The Honorable Zel M. Fischer is a judge on the Missouri Supreme Court. Judge Fischer will speak concerning “The Christian’s Rights and Responsibilies Under the Law.” Judge Fischer was educated at William Jewell College and the University of Missouri at Kansas City, eventually earning the degree juris doctor with distinction. Fischer, an active member of the Tarkio First Baptist Church, is an outspoken Christian in an anti-Christian world. You will be impressed with his Christian testimony, his sincerity, his knowledge of the issues and his eloquence as Judge Fischer speaks to the conference from the judicial/legal perspective.
Roger Moran will speak on “The Church Presenting a Christian Worldview.” Roger Moran is well-known, albeit controversial, to Missouri Baptists as one of the primary architects of the MBC conservative resurgence. He has done extensive research on Christian worldview issues, including study on the impact of contemporary trends in the modern church and exploration of the doctrine and practices of the emerging church. Moran is the owner/operator of Brooks Brothers Trailer Manufacturing Company, Inc. and a member of the Maranatha Baptist Church, an independent Baptist church in rural Lincoln County. No longer a Missouri Baptist, he comes to the Christian worldview discussion in Missouri Baptist life, “from the outside looking in,” bringing the layman’s perspective to issues that affect the church—from the pulpit to the pew.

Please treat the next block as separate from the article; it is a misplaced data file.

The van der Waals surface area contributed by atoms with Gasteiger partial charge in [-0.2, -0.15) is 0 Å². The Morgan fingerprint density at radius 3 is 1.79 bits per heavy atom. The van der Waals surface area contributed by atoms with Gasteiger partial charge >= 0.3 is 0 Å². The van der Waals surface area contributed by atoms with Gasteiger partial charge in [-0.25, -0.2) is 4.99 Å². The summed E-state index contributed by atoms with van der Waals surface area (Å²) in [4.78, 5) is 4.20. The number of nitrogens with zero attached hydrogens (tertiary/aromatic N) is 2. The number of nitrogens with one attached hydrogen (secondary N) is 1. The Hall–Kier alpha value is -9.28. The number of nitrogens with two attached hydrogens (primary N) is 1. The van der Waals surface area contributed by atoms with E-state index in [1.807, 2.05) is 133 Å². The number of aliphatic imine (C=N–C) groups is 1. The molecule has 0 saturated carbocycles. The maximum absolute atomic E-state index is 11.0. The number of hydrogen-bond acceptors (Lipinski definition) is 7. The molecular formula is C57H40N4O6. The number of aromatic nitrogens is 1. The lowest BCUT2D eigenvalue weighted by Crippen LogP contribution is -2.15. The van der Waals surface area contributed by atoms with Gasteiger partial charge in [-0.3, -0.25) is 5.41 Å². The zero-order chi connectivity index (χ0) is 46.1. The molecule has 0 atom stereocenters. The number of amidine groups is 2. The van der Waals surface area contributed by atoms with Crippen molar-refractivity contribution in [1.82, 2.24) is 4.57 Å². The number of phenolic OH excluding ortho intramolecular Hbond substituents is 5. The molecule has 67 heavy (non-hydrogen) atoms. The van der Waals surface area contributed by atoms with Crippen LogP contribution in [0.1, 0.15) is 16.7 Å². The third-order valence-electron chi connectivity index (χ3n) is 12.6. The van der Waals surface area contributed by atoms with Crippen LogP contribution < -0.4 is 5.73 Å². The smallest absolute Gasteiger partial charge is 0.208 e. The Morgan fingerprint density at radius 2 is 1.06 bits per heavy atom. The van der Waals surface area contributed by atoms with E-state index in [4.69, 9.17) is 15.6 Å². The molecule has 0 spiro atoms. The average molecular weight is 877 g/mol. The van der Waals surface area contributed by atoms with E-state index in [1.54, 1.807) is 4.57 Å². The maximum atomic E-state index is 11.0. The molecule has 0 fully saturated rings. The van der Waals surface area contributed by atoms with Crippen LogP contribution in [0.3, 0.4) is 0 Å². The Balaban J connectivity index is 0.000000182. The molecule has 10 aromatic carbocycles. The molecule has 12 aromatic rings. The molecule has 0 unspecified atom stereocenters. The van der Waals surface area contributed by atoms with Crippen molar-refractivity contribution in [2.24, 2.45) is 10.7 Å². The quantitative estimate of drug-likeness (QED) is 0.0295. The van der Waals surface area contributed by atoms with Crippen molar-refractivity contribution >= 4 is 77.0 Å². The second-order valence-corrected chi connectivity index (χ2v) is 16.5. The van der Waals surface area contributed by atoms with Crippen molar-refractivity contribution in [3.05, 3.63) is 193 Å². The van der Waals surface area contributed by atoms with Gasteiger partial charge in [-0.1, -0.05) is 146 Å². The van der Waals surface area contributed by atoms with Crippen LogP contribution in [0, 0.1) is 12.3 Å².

Don Hinkle, editor of The Pathway, will wrap up the event speaking on the all-inclusive subject, “The Christian Worldview Permeating Society.” Hinkle, who is well-known to Missouri Baptists, brings to the table the journalistic/societal perspective. In 2008, Hinkle won an award from the Evangelical Press Association for his Christian worldview editorial on the homosexual marriage battle. He is one of about 800 Centurions trained to go “into the world” and teach a “Christian worldview.” Centurions are commissioned by BreakPoint Ministries, an organization founded and led by Chuck Colson.
There is little doubt that the upcoming Worldview Conference will generate much interest, even some controversy. This event certainly will be an
“… iron-sharpens-iron” type meeting. Some Missouri Baptists will be disappointed in the choice of one or more of the speakers. Others, recognizing the far-right, ultra-conservative nature of most worldview conferences, will be wary of the subject matter. But, the Rev. Lyman Beecher, co-founder of the American Temperance Society and a Presbyterian minister prior to the Civil War, was well acquainted with the controversy associated with standing for truth and righteousness. Beecher once said that “no great advance has been made in science, politics or religion without controversy.” I am praying that Missouri Baptists will look past the controversy to see the benefit of brothers and sisters coming together to apply the truth of Scripture to the world we live in.
The MBC Worldview Conference will be held at Memorial Baptist Church in Jefferson City on Sept. 27, 9 a.m.-4 p.m. Lunch is provided for pre-registered participants. I hope to see you there.